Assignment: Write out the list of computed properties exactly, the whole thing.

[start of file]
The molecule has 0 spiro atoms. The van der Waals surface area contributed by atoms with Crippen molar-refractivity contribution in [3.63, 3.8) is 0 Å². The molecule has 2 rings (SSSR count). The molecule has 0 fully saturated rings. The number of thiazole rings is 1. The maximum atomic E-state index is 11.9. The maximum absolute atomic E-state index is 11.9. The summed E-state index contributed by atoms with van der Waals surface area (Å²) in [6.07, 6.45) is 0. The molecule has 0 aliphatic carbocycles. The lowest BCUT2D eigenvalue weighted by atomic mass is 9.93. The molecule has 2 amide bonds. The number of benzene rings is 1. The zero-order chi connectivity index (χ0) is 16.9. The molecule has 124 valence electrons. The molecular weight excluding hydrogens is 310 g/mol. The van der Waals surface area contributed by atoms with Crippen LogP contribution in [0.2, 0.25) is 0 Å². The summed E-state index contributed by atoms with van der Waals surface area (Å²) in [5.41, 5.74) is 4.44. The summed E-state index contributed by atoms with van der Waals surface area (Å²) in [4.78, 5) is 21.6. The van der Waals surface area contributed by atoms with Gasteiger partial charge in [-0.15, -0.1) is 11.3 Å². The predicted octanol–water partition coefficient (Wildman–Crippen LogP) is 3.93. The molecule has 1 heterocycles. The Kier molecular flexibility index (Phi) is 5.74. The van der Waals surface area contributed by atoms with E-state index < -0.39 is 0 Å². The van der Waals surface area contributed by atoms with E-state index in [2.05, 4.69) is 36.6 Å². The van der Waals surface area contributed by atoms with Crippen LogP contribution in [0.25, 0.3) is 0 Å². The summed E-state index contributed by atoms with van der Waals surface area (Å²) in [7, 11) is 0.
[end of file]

The molecule has 0 spiro atoms. The van der Waals surface area contributed by atoms with Crippen molar-refractivity contribution in [3.63, 3.8) is 0 Å². The molecule has 2 rings (SSSR count). The molecule has 0 fully saturated rings. The number of thiazole rings is 1. The maximum atomic E-state index is 11.9. The maximum absolute atomic E-state index is 11.9. The summed E-state index contributed by atoms with van der Waals surface area (Å²) in [6.07, 6.45) is 0. The molecule has 0 aliphatic carbocycles. The lowest BCUT2D eigenvalue weighted by atomic mass is 9.93. The molecule has 2 amide bonds. The number of benzene rings is 1. The zero-order chi connectivity index (χ0) is 16.9. The molecule has 124 valence electrons. The molecular weight excluding hydrogens is 310 g/mol. The van der Waals surface area contributed by atoms with Crippen LogP contribution in [0.2, 0.25) is 0 Å². The summed E-state index contributed by atoms with van der Waals surface area (Å²) in [5.41, 5.74) is 4.44. The summed E-state index contributed by atoms with van der Waals surface area (Å²) in [4.78, 5) is 21.6. The van der Waals surface area contributed by atoms with Gasteiger partial charge in [-0.15, -0.1) is 11.3 Å². The predicted octanol–water partition coefficient (Wildman–Crippen LogP) is 3.93. The molecule has 1 heterocycles. The Kier molecular flexibility index (Phi) is 5.74. The van der Waals surface area contributed by atoms with E-state index < -0.39 is 0 Å². The van der Waals surface area contributed by atoms with E-state index in [2.05, 4.69) is 36.6 Å². The van der Waals surface area contributed by atoms with Crippen LogP contribution in [0.25, 0.3) is 0 Å². The summed E-state index contributed by atoms with van der Waals surface area (Å²) in [7, 11) is 0.